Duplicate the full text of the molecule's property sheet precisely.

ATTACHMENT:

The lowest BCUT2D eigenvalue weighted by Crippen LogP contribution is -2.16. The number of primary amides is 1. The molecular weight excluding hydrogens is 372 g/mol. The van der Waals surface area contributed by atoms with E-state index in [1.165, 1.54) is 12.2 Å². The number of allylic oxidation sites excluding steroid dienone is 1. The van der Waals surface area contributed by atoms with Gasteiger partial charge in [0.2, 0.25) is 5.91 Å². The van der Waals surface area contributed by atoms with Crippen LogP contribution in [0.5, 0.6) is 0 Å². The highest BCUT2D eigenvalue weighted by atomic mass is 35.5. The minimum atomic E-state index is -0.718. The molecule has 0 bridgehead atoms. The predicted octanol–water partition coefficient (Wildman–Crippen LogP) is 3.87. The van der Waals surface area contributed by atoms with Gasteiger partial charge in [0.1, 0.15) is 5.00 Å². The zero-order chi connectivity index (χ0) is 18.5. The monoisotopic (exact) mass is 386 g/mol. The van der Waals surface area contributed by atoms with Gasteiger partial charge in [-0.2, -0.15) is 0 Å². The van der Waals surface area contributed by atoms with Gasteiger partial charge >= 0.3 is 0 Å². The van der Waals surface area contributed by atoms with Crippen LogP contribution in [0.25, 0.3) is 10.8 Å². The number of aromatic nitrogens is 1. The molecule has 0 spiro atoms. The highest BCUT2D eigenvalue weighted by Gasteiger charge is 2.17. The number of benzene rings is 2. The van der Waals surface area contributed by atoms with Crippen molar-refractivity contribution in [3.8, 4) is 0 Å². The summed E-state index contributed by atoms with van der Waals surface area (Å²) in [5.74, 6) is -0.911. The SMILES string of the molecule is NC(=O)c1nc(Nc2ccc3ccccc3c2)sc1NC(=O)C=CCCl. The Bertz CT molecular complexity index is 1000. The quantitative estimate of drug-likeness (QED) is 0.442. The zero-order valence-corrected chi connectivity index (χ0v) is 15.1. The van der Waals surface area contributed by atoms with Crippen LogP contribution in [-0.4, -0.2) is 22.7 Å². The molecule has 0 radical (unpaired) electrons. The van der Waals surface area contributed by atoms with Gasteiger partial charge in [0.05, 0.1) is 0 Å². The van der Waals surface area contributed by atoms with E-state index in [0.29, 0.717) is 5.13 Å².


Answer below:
The lowest BCUT2D eigenvalue weighted by Crippen LogP contribution is -2.16. The number of primary amides is 1. The molecular weight excluding hydrogens is 372 g/mol. The van der Waals surface area contributed by atoms with E-state index in [1.165, 1.54) is 12.2 Å². The number of allylic oxidation sites excluding steroid dienone is 1. The van der Waals surface area contributed by atoms with Gasteiger partial charge in [0.2, 0.25) is 5.91 Å². The van der Waals surface area contributed by atoms with Crippen LogP contribution in [0.5, 0.6) is 0 Å². The highest BCUT2D eigenvalue weighted by atomic mass is 35.5. The minimum atomic E-state index is -0.718. The molecule has 0 bridgehead atoms. The predicted octanol–water partition coefficient (Wildman–Crippen LogP) is 3.87. The van der Waals surface area contributed by atoms with Gasteiger partial charge in [0.1, 0.15) is 5.00 Å². The zero-order chi connectivity index (χ0) is 18.5. The monoisotopic (exact) mass is 386 g/mol. The van der Waals surface area contributed by atoms with Gasteiger partial charge in [-0.2, -0.15) is 0 Å². The van der Waals surface area contributed by atoms with Gasteiger partial charge >= 0.3 is 0 Å². The van der Waals surface area contributed by atoms with Crippen LogP contribution in [0.25, 0.3) is 10.8 Å². The number of aromatic nitrogens is 1. The molecule has 0 spiro atoms. The highest BCUT2D eigenvalue weighted by Gasteiger charge is 2.17. The number of benzene rings is 2. The van der Waals surface area contributed by atoms with Crippen molar-refractivity contribution in [3.8, 4) is 0 Å². The summed E-state index contributed by atoms with van der Waals surface area (Å²) in [5.74, 6) is -0.911. The SMILES string of the molecule is NC(=O)c1nc(Nc2ccc3ccccc3c2)sc1NC(=O)C=CCCl. The Bertz CT molecular complexity index is 1000. The quantitative estimate of drug-likeness (QED) is 0.442. The zero-order valence-corrected chi connectivity index (χ0v) is 15.1. The van der Waals surface area contributed by atoms with Crippen LogP contribution in [-0.4, -0.2) is 22.7 Å². The molecule has 0 radical (unpaired) electrons. The van der Waals surface area contributed by atoms with Gasteiger partial charge in [0.05, 0.1) is 0 Å². The van der Waals surface area contributed by atoms with E-state index in [0.29, 0.717) is 5.13 Å².